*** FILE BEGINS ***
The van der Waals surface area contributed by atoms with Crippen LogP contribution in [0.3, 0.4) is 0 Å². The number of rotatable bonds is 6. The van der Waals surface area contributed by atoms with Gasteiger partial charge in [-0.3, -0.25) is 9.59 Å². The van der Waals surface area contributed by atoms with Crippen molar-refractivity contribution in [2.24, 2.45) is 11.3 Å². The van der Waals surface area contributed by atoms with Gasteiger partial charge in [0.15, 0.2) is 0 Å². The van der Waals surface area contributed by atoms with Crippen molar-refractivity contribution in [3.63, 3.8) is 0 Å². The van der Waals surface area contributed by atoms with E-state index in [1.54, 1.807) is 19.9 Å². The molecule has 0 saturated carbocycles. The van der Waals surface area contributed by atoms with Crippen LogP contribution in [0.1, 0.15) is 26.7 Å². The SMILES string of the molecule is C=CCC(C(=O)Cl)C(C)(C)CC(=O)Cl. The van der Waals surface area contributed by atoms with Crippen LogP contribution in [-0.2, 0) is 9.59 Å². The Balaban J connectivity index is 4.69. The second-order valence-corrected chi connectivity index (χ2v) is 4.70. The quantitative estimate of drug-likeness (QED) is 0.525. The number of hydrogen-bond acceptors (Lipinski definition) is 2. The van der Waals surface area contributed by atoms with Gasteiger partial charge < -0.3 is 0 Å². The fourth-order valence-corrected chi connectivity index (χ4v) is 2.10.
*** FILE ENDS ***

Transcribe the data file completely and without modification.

The van der Waals surface area contributed by atoms with Crippen LogP contribution in [0.3, 0.4) is 0 Å². The number of rotatable bonds is 6. The van der Waals surface area contributed by atoms with Gasteiger partial charge in [-0.3, -0.25) is 9.59 Å². The van der Waals surface area contributed by atoms with Crippen molar-refractivity contribution in [2.24, 2.45) is 11.3 Å². The van der Waals surface area contributed by atoms with Gasteiger partial charge in [0.15, 0.2) is 0 Å². The van der Waals surface area contributed by atoms with Crippen molar-refractivity contribution in [3.63, 3.8) is 0 Å². The van der Waals surface area contributed by atoms with E-state index in [1.54, 1.807) is 19.9 Å². The molecule has 0 saturated carbocycles. The van der Waals surface area contributed by atoms with Crippen LogP contribution in [0.1, 0.15) is 26.7 Å². The SMILES string of the molecule is C=CCC(C(=O)Cl)C(C)(C)CC(=O)Cl. The van der Waals surface area contributed by atoms with Crippen LogP contribution in [-0.2, 0) is 9.59 Å². The Balaban J connectivity index is 4.69. The second-order valence-corrected chi connectivity index (χ2v) is 4.70. The quantitative estimate of drug-likeness (QED) is 0.525. The number of hydrogen-bond acceptors (Lipinski definition) is 2. The van der Waals surface area contributed by atoms with Gasteiger partial charge < -0.3 is 0 Å². The fourth-order valence-corrected chi connectivity index (χ4v) is 2.10.